What’s the first thing you did after you turned in a draft of your book?

I probably had a lie down for a little while, then got dressed up, went out somewhere nice for a drink and a dance — a few saltless margaritas, enough to numb the pain of my high-heels! I really neglected my whole life in the final stages of finishing Sugar, Baby. I barely left the house at all, so when I did get the chance I think I went a bit wild! And then I would have woken up the next day with an awful hangover, dragged my laptop under the covers with me and started refreshing my email inbox for a response from my agent or editor. Even on a Saturday. I’ve turned in lots of drafts over the years, so much so that the high never lasts very long because I’m always anticipating what’s coming next. After I handed in the final version of Sugar, Baby, it was a couple of days before I was back to working on the next one. I wouldn’t really have it any other way. I’d be lost without a writing project to be getting on with. I wouldn’t know what to do with myself. I absolutely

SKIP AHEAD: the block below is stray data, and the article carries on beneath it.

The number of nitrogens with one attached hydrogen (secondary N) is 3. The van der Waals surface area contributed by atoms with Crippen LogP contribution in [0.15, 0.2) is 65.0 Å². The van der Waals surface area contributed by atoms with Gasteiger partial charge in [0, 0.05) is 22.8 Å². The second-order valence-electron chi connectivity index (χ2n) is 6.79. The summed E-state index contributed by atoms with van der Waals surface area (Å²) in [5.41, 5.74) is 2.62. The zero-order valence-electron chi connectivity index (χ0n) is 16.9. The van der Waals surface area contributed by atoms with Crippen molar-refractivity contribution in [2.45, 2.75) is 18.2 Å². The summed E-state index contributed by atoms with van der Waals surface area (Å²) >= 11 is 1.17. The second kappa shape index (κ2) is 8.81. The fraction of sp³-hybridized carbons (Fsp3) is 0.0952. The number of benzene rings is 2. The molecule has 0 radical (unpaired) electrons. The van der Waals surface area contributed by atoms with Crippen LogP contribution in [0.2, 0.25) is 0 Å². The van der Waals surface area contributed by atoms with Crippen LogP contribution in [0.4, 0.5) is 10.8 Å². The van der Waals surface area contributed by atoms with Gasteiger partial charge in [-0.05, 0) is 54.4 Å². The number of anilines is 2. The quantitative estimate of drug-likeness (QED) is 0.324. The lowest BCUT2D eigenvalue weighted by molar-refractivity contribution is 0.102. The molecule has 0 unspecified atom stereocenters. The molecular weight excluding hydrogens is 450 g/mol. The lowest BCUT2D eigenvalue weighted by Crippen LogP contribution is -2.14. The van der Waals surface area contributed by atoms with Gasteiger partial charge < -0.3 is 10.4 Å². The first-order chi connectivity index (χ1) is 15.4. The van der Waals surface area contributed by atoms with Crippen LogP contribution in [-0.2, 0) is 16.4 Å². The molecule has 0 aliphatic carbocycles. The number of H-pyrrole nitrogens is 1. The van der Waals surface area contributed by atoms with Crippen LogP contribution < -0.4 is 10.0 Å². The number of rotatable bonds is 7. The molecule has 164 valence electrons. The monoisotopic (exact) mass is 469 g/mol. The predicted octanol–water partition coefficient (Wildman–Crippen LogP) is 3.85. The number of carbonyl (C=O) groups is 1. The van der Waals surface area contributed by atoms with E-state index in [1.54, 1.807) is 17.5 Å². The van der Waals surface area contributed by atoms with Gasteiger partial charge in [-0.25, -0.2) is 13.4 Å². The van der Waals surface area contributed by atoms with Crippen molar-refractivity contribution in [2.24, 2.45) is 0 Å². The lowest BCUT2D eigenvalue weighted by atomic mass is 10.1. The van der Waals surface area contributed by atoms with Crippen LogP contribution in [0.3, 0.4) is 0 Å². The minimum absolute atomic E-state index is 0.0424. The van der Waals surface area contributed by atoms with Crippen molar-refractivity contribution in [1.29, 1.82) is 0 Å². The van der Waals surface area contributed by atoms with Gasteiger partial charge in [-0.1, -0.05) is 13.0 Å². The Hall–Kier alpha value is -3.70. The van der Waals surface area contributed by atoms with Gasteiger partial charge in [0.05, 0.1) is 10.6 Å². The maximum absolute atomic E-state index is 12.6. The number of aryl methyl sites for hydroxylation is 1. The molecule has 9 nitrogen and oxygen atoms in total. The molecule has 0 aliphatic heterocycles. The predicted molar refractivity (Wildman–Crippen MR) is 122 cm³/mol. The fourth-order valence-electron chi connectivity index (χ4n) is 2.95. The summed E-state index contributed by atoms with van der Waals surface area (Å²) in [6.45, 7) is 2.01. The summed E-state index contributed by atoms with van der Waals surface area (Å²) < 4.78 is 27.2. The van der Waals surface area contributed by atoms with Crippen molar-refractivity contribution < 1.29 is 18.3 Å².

dread to think.

Tell us about three to five books you read while writing your own, and why?

I read Boy Parts by Eliza Clark, Slow Days, Fast Company by Eve Babitz and Animal by Lisa Taddeo. They were titles that interested me for one reason or another. I’ve been obsessed with Lisa Taddeo since Three Women. Boy Parts I really enjoyed. My editor Sarah was reading it and recommended it to me because she knew I’d like it. As usual, she was right. I loved Babitz’s observations about men and women and love and fame and little phrases just pop into my head from time to time and she’s so funny! Animal, I thought, was quite fragile and unexpected.

Tell us about a formative early reading experience.

I was always in trouble for reading under the covers after lights-out. I read a series about unicorns when I was seven or eight that was so good I hardly slept for weeks. I think my mum confiscated them eventually. I had a beautifully illustrated book about The Nutcracker when I was little and I’ll always remember the descriptions of the river of lemonade and the candy-floss trees and just being tucked up in bed while my mum was reading to me, thinking “WOW, this is magic, this book stuff is genuine witchcraft.”

The last book you loved, and why?